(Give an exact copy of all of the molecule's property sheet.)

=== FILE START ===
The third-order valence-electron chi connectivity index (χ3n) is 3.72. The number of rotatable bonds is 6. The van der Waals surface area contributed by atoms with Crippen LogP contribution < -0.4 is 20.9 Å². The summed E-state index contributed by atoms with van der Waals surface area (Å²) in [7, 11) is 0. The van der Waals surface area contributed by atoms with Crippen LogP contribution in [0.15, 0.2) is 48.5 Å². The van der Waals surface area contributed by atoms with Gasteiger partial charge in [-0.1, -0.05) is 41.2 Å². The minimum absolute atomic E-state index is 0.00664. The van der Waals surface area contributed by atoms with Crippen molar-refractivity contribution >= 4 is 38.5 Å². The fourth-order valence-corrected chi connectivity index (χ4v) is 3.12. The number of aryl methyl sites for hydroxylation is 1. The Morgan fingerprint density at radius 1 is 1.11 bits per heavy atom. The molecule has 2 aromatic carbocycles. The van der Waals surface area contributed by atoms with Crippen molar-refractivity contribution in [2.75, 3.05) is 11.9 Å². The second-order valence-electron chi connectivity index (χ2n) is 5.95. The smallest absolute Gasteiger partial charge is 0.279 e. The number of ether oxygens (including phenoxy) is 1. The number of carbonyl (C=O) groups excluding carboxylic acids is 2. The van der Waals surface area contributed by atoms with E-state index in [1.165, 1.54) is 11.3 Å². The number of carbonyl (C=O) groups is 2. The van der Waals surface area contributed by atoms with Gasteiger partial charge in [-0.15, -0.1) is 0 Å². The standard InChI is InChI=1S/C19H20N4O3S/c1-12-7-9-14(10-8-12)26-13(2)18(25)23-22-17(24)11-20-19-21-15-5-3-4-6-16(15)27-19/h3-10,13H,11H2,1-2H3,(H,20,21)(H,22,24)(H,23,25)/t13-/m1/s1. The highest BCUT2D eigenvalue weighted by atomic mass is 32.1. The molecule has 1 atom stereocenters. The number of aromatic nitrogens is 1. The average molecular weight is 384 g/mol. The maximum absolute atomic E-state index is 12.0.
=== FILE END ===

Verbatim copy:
The third-order valence-electron chi connectivity index (χ3n) is 3.72. The number of rotatable bonds is 6. The van der Waals surface area contributed by atoms with Crippen LogP contribution < -0.4 is 20.9 Å². The summed E-state index contributed by atoms with van der Waals surface area (Å²) in [7, 11) is 0. The van der Waals surface area contributed by atoms with Crippen LogP contribution in [0.15, 0.2) is 48.5 Å². The van der Waals surface area contributed by atoms with Gasteiger partial charge in [-0.1, -0.05) is 41.2 Å². The minimum absolute atomic E-state index is 0.00664. The van der Waals surface area contributed by atoms with Crippen molar-refractivity contribution >= 4 is 38.5 Å². The fourth-order valence-corrected chi connectivity index (χ4v) is 3.12. The number of aryl methyl sites for hydroxylation is 1. The Morgan fingerprint density at radius 1 is 1.11 bits per heavy atom. The molecule has 2 aromatic carbocycles. The van der Waals surface area contributed by atoms with Crippen molar-refractivity contribution in [2.75, 3.05) is 11.9 Å². The second-order valence-electron chi connectivity index (χ2n) is 5.95. The smallest absolute Gasteiger partial charge is 0.279 e. The number of ether oxygens (including phenoxy) is 1. The number of carbonyl (C=O) groups excluding carboxylic acids is 2. The van der Waals surface area contributed by atoms with E-state index in [1.165, 1.54) is 11.3 Å². The number of carbonyl (C=O) groups is 2. The van der Waals surface area contributed by atoms with Gasteiger partial charge in [-0.15, -0.1) is 0 Å². The standard InChI is InChI=1S/C19H20N4O3S/c1-12-7-9-14(10-8-12)26-13(2)18(25)23-22-17(24)11-20-19-21-15-5-3-4-6-16(15)27-19/h3-10,13H,11H2,1-2H3,(H,20,21)(H,22,24)(H,23,25)/t13-/m1/s1. The highest BCUT2D eigenvalue weighted by atomic mass is 32.1. The molecule has 1 atom stereocenters. The number of aromatic nitrogens is 1. The average molecular weight is 384 g/mol. The maximum absolute atomic E-state index is 12.0.